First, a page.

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An inspiring story from a Swan ambassador

Sydney Swans Media  May 7, 2018 8:00 AM

Cynthia Banham alongside husband Michael Harvey. Picture: Sydney Morning Herald.

Cynthia Banham alongside husband Michael Harvey. Picture: Sydney Morning Herald.

When it comes to inspirational people Sydney Swans ambassador and Diversity Action Plan committee member, Cynthia Banham, is right up there.

An accomplished journalist, solicitor, author and teacher, Cynthia Banham made her mark in Canberra as the foreign affairs and defence correspondent for the Sydney Morning Herald. She also holds a Doctor of Philosophy and a Masters in International Affairs. 

It's an impressive resume – but it’s courage, grit and determination that make this Swans ambassador truly remarkable.

In 2007, Cynthia Banham survived the Garuda Indonesia plane crash in Yogyakarta that killed 21 people. She was left with shocking injuries, including burns to 60 per cent of her body, and both legs required amputation.

Eleven years later, her story of survival, family, loss and hope has been detailed in her book A Certain Light.

“This book tells a story that I tried to write many times before, but couldn't,” Banham said.

“For a long time, it was too painful to tell. It is also one I hadn't known how to tell. It had to be more than a story about surviving a plane crash, a random event without intrinsic meaning.”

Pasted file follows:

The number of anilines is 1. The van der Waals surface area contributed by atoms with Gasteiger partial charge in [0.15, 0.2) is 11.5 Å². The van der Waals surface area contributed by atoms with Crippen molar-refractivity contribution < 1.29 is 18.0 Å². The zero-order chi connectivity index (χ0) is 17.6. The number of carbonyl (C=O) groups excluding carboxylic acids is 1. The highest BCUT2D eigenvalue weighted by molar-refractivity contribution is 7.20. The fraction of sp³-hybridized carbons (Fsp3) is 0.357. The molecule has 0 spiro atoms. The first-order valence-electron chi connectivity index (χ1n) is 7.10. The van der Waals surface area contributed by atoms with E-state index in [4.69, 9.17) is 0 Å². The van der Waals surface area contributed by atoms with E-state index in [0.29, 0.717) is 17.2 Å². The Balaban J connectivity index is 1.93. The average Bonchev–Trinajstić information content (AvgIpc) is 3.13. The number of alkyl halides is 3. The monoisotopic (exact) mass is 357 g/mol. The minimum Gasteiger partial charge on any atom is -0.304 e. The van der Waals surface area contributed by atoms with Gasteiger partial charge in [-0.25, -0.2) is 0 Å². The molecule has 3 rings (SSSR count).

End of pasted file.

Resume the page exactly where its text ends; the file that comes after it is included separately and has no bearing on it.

In the book, Banham speaks of her special relationship with the Sydney Swans. Introduced to AFL by husband Michael, the couple share a passion for the red and white.

During her recovery in Perth, former coach Paul Roos, along with players Adam Goodes, Brett Kirk and Craig Bolton, paid the couple a surprise visit, taking them out for lunch following a game against West Coast. 

Banham writes:

The Swans offered an unexpected, beautiful gift to us: a lightness and an escape amid all the suffering and darkness. By reaching out, Roosy and the club gave Michael and me a special closeness to the game that we loved watching together. Roosy and the players didn’t ask difficult questions; they hadn’t known me before the crash and couldn’t make painful comparisons to what I had been. We just talked about the Swans’ football season and the state of Irish defender Tadhg Kennelly’s knee.

I was an unlikely football fanatic: I’d never before supported any kind of organised sport or team. But the athleticism and tribalism of AFL appealed to me. And Roosy, an exceptional individual – generous, dependable, composed, good-humoured – genuinely cared about me and Michael. He and his wife Tami became our friends. 

Written for her young son so that he would know what had happened to his mother, Cynthia Banham's inspiring memoir speaks to the heart of what really matters in life 

“Life is not defined by the bad things that happen to us. It certainly isn't for me,” she said. 

A Certain Life by Cynthia Banham is available now via the Swanshop: CLICK HERE TO PURCHASE YOUR COPY

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